A comparison of alternative bankruptcy prediction models
C. Gaunt and
Journal of Contemporary Accounting and Economics, 2010, vol. 6, issue 1, 34-45
Early models of bankruptcy prediction employed financial ratios drawn from pre-bankruptcy financial statements and performed well both in-sample and out-of-sample. Since then there has been an ongoing effort in the literature to develop models with even greater predictive performance. A significant innovation in the literature was the introduction into bankruptcy prediction models of capital market data such as excess stock returns and stock return volatility, along with the application of the Black–Scholes–Merton option-pricing model. In this note, we test five key bankruptcy models from the literature using an up-to-date data set and find that they each contain unique information regarding the probability of bankruptcy but that their performance varies over time. We build a new model comprising key variables from each of the five models and add a new variable that proxies for the degree of diversification within the firm. The degree of diversification is shown to be negatively associated with the risk of bankruptcy. This more general model outperforms the existing models in a variety of in-sample and out-of-sample tests.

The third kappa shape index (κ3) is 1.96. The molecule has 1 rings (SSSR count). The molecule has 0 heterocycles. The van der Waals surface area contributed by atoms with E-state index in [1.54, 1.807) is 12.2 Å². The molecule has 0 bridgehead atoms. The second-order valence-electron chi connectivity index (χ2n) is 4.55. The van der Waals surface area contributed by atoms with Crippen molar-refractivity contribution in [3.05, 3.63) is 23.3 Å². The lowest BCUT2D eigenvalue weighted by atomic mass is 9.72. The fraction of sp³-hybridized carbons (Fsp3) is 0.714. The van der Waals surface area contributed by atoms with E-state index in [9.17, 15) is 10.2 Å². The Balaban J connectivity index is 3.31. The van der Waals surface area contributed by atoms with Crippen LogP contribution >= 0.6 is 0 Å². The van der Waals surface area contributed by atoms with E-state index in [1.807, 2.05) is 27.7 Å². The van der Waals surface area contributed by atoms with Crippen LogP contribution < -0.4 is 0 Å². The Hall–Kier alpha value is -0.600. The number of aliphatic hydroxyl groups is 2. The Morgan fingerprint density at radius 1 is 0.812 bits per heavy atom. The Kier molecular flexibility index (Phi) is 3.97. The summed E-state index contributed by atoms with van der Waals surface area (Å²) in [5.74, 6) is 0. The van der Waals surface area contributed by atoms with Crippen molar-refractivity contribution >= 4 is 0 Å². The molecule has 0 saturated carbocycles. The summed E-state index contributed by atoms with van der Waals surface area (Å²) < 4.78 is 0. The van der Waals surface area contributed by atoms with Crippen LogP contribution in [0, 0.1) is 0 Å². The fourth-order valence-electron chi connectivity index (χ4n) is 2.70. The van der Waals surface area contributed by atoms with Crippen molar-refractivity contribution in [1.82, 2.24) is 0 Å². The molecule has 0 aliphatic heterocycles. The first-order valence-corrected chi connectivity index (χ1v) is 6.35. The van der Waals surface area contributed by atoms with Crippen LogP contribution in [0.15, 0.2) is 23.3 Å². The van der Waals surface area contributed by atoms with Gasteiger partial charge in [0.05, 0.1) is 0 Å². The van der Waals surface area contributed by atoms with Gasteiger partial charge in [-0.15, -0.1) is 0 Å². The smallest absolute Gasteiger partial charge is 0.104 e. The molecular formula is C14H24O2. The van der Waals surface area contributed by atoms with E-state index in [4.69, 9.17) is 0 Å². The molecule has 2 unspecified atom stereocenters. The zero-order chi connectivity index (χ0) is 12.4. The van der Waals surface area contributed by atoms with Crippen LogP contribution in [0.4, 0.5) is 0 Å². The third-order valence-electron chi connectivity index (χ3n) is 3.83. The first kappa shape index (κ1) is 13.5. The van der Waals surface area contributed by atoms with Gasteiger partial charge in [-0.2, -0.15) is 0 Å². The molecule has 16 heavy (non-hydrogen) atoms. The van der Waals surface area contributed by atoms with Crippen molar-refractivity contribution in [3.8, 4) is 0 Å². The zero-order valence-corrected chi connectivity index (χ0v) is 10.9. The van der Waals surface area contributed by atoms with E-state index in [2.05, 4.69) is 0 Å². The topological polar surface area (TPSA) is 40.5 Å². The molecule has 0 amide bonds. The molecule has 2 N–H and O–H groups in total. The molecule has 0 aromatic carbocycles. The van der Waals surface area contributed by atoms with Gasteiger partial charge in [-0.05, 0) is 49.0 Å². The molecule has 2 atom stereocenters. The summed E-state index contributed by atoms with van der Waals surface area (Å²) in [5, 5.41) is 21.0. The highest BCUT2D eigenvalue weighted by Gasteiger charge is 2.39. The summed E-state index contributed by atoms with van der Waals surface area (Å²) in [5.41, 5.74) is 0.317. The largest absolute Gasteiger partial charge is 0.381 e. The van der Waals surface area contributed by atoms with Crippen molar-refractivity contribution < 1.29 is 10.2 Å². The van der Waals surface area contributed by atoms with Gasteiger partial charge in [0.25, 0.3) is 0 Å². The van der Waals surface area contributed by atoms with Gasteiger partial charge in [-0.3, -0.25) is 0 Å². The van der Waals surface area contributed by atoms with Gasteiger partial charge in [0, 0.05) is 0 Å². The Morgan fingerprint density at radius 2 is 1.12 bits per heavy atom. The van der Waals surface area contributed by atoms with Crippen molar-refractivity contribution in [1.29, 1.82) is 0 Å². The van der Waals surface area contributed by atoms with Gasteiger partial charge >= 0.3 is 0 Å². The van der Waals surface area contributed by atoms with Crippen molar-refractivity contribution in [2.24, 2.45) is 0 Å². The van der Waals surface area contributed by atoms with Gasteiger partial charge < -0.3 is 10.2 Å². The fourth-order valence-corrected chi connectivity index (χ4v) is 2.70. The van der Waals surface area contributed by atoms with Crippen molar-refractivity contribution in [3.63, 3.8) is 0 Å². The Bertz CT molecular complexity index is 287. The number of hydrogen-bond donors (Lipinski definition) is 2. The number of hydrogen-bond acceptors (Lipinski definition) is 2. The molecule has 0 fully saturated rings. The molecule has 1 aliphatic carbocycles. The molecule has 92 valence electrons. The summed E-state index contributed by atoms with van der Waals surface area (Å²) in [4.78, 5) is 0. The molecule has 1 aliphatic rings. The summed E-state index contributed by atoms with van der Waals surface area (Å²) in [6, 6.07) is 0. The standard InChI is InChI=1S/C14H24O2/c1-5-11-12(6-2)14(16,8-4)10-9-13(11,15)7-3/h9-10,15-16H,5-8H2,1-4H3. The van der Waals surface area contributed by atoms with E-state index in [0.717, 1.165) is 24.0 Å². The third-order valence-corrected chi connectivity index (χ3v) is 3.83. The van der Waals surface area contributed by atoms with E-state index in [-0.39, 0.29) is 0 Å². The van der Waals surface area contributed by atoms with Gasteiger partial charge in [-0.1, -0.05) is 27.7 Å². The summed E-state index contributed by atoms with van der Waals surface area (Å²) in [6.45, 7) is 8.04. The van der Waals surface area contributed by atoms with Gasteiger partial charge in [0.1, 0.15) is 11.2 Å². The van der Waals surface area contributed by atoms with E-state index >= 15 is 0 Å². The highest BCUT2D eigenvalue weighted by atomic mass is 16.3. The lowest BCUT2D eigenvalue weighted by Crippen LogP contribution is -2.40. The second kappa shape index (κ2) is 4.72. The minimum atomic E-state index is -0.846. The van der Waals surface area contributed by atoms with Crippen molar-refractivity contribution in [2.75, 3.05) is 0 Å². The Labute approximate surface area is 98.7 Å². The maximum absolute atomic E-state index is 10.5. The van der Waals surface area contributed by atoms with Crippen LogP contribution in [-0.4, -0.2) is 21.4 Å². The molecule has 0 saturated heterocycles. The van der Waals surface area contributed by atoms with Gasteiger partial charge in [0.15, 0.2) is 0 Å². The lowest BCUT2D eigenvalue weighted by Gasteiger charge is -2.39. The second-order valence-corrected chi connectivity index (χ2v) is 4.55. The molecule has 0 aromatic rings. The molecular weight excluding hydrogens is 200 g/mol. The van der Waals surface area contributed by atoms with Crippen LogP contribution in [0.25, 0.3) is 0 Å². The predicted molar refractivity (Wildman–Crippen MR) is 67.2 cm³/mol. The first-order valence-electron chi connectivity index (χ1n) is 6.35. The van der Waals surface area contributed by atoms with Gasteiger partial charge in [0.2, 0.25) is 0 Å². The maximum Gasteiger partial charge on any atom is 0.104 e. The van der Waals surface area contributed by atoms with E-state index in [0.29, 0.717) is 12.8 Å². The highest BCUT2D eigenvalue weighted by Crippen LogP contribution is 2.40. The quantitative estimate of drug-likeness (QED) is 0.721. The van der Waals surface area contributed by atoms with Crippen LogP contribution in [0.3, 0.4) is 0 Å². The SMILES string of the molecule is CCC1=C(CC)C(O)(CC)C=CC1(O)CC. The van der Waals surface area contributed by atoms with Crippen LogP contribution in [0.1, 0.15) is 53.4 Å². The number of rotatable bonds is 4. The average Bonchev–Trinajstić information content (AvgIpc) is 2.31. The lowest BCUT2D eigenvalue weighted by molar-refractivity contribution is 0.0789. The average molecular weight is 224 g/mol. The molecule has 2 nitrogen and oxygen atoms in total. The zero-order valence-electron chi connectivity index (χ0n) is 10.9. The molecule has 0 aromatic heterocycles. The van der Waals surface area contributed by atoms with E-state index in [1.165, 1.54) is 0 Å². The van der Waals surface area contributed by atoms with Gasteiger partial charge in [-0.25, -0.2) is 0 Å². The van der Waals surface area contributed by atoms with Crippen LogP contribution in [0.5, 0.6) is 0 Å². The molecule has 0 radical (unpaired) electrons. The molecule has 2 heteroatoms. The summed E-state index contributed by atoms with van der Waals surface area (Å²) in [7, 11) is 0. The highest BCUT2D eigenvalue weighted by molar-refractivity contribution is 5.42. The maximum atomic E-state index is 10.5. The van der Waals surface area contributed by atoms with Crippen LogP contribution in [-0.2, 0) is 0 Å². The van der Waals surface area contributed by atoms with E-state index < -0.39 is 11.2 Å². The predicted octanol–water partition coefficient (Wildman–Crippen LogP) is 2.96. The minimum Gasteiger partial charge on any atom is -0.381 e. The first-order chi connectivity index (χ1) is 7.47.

Keywords: Bankruptcy prediction models (search for similar items in EconPapers)
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Persistent link: https://EconPapers.repec.org/RePEc:eee:jocaae:v:6:y:2010:i:1:p:34-45
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Journal of Contemporary Accounting and Economics is currently edited by Agnes C.S. Cheng, P. Clarkson, F.A. Gul, Zoltan Matolcsy, Dan Simunic and Ben Srinidhi
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